Climate change is impacting every facet of human civilization from our ability to grow enough crops to our ability to get along with each other, according to a new 2,300-page report from the Intergovernmental Panel on Climate Change (IPCC). The massive report, from the Nobel Prize-winning body, states definitively that climate change is already affecting human societies on every continent, including decreasing agricultural output, worsening access to freshwater, exacerbating extreme weather, acidifying the oceans, and adding the risk of internecine conflict.
“Nobody on this planet is going to be untouched by the impacts of climate change,” said Rajendra Pachauri, chair of the IPCC, at a press conference. This IPCC report—focused on the impacts of climate change—is the second in a series of documents published by the group recently.
The UN noted earlier this month that the world will have to produce 60 percent more food by 2050 due to population growth (from seven billion today to a projected nine billion in 35 years) and changing diets of the wealthy, including greater consumption of meat and dairy both of which also come with higher carbon footprints.
“Climate change is acting as a brake,” said Michael Oppenheimer, an author of the IPCC report. “We need yields to grow to meet growing demand, but already climate change is slowing those yields.”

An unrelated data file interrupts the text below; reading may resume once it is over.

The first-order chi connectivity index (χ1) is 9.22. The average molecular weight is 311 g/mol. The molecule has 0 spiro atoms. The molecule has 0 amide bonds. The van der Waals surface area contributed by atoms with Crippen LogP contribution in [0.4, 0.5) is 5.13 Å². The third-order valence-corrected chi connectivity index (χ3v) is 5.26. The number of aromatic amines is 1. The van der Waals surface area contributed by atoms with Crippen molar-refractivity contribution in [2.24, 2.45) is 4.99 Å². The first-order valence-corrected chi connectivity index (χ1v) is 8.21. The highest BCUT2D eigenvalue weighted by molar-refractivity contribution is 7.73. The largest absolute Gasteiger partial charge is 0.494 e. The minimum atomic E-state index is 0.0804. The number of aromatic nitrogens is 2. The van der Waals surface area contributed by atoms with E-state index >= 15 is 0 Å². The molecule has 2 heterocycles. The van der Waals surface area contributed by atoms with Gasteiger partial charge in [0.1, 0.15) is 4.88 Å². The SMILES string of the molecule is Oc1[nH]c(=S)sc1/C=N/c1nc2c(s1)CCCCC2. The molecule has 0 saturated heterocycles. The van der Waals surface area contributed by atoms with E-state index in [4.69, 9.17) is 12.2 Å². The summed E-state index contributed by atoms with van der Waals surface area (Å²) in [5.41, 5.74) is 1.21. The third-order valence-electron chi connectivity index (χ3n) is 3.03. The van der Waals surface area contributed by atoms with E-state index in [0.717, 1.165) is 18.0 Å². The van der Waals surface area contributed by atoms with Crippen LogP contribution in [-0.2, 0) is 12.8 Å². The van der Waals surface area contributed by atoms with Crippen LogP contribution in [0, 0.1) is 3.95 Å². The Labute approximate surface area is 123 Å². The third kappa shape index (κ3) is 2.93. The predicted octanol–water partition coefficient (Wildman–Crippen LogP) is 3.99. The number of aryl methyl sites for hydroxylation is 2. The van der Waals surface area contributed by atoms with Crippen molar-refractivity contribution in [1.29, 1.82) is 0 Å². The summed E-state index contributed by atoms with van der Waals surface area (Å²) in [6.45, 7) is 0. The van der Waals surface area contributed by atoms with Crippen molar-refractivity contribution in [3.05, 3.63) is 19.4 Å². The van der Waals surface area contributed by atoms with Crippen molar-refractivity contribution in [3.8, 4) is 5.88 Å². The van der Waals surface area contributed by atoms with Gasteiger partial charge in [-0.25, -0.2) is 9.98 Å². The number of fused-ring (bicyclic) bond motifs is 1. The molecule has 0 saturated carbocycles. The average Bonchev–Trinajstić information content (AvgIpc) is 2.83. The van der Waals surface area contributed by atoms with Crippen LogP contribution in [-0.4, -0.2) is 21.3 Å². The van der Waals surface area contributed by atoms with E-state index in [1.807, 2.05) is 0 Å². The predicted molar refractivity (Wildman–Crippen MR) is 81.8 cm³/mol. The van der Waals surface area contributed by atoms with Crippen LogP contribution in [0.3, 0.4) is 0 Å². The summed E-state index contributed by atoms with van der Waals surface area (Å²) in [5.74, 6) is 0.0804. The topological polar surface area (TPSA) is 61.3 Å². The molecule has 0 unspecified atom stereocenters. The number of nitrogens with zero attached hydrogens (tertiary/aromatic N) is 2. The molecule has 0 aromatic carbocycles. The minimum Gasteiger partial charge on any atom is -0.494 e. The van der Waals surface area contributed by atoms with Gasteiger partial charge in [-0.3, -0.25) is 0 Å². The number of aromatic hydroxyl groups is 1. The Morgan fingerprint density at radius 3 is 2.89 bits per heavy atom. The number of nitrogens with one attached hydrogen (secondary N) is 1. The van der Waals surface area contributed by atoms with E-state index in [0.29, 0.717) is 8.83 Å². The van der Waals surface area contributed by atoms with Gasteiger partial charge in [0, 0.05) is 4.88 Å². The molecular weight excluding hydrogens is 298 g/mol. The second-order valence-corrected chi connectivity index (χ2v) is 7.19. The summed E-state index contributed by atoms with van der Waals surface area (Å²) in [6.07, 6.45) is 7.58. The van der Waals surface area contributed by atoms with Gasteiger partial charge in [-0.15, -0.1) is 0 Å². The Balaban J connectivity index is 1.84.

“Throughout the 21st century, climate change impacts will slow down economic growth and poverty reduction, further erode food security, and trigger new poverty traps, the latter particularly in urban areas and emerging hotspots of hunger,” reads the report. The poorest will likely be hit hardest, say the scientists, but the world’s rich will not be immune either.
“Things are worse than we had predicted,” Saleemul Huq, an author on the report, told the Associated Press, referring to the last report on climate impacts in 2007. “We are going to see more and more impacts, faster and sooner than we had anticipated.” Scientists have already been taken aback by the rapidity at which the Arctic Ocean is losing its sea ice, and by the pace at which some species are migrating.
While global human society—and the natural world on which it depends—are already facing significant changes due to global warming, the report stresses that the level of risk humans face in the future will be determined by efforts to decrease greenhouse gas emissions today.
“This report tells us that we have two clear choices: cut emissions now and invest in adaption—and have a world that has challenging and just barely manageable risks; or do nothing and face a world of devastating and unmanageable risks and impacts,” said Samantha Smith, leader of the WWF Global Climate & Energy Initiative, adding, “we still have time to act. We can limit climate instability and adapt to some of the changes we see now. But without immediate and specific action, we are in danger of going far beyond the limits of adaptation.”